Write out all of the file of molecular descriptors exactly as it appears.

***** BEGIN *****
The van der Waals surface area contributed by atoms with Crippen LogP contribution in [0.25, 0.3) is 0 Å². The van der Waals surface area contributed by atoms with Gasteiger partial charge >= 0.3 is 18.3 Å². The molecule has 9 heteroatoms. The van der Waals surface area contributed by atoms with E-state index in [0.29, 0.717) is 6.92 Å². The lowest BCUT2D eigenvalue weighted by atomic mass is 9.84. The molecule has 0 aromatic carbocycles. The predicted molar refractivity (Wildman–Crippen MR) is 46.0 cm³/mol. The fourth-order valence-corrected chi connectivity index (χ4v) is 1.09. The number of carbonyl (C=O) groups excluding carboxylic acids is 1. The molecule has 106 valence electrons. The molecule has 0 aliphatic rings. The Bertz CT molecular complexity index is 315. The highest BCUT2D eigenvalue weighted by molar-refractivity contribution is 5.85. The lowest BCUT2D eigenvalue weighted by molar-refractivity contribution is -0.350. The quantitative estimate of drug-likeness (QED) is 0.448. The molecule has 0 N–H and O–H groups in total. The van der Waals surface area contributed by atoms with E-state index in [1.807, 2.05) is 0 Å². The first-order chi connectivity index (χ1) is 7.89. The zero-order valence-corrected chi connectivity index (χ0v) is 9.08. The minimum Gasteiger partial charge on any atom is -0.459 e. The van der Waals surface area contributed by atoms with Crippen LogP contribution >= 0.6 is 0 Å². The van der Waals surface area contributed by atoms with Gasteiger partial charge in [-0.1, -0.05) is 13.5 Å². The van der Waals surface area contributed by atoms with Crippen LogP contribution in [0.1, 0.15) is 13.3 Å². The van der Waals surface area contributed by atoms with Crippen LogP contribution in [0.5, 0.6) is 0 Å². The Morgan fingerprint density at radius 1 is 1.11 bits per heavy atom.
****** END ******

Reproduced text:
The van der Waals surface area contributed by atoms with Crippen LogP contribution in [0.25, 0.3) is 0 Å². The van der Waals surface area contributed by atoms with Gasteiger partial charge >= 0.3 is 18.3 Å². The molecule has 9 heteroatoms. The van der Waals surface area contributed by atoms with E-state index in [0.29, 0.717) is 6.92 Å². The lowest BCUT2D eigenvalue weighted by atomic mass is 9.84. The molecule has 0 aromatic carbocycles. The predicted molar refractivity (Wildman–Crippen MR) is 46.0 cm³/mol. The fourth-order valence-corrected chi connectivity index (χ4v) is 1.09. The number of carbonyl (C=O) groups excluding carboxylic acids is 1. The molecule has 106 valence electrons. The molecule has 0 aliphatic rings. The Bertz CT molecular complexity index is 315. The highest BCUT2D eigenvalue weighted by molar-refractivity contribution is 5.85. The lowest BCUT2D eigenvalue weighted by molar-refractivity contribution is -0.350. The quantitative estimate of drug-likeness (QED) is 0.448. The molecule has 0 N–H and O–H groups in total. The van der Waals surface area contributed by atoms with E-state index in [1.807, 2.05) is 0 Å². The first-order chi connectivity index (χ1) is 7.89. The zero-order valence-corrected chi connectivity index (χ0v) is 9.08. The minimum Gasteiger partial charge on any atom is -0.459 e. The van der Waals surface area contributed by atoms with Crippen LogP contribution >= 0.6 is 0 Å². The van der Waals surface area contributed by atoms with Gasteiger partial charge in [-0.1, -0.05) is 13.5 Å². The van der Waals surface area contributed by atoms with Crippen LogP contribution in [0.1, 0.15) is 13.3 Å². The van der Waals surface area contributed by atoms with Crippen LogP contribution in [0.5, 0.6) is 0 Å². The Morgan fingerprint density at radius 1 is 1.11 bits per heavy atom.